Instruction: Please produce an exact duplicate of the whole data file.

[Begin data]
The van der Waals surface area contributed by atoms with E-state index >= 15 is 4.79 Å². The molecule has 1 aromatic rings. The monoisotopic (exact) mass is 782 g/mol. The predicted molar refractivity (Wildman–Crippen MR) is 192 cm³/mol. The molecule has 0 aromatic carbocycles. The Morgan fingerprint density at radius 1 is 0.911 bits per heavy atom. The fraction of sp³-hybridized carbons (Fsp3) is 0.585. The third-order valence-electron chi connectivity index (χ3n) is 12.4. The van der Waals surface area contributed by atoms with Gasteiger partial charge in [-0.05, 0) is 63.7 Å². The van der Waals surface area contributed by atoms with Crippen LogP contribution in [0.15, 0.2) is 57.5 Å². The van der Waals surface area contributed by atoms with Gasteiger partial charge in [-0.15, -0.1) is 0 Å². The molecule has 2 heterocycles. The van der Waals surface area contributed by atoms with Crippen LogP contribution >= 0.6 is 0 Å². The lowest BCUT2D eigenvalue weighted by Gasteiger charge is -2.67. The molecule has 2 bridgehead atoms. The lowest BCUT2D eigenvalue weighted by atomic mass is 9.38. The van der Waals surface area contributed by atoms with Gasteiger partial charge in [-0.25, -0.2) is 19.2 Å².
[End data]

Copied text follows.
The van der Waals surface area contributed by atoms with E-state index >= 15 is 4.79 Å². The molecule has 1 aromatic rings. The monoisotopic (exact) mass is 782 g/mol. The predicted molar refractivity (Wildman–Crippen MR) is 192 cm³/mol. The molecule has 0 aromatic carbocycles. The Morgan fingerprint density at radius 1 is 0.911 bits per heavy atom. The fraction of sp³-hybridized carbons (Fsp3) is 0.585. The third-order valence-electron chi connectivity index (χ3n) is 12.4. The van der Waals surface area contributed by atoms with Gasteiger partial charge in [-0.05, 0) is 63.7 Å². The van der Waals surface area contributed by atoms with Crippen LogP contribution in [0.15, 0.2) is 57.5 Å². The van der Waals surface area contributed by atoms with Gasteiger partial charge in [-0.15, -0.1) is 0 Å². The molecule has 2 heterocycles. The van der Waals surface area contributed by atoms with Crippen LogP contribution >= 0.6 is 0 Å². The lowest BCUT2D eigenvalue weighted by Gasteiger charge is -2.67. The molecule has 2 bridgehead atoms. The lowest BCUT2D eigenvalue weighted by atomic mass is 9.38. The van der Waals surface area contributed by atoms with Gasteiger partial charge in [-0.25, -0.2) is 19.2 Å².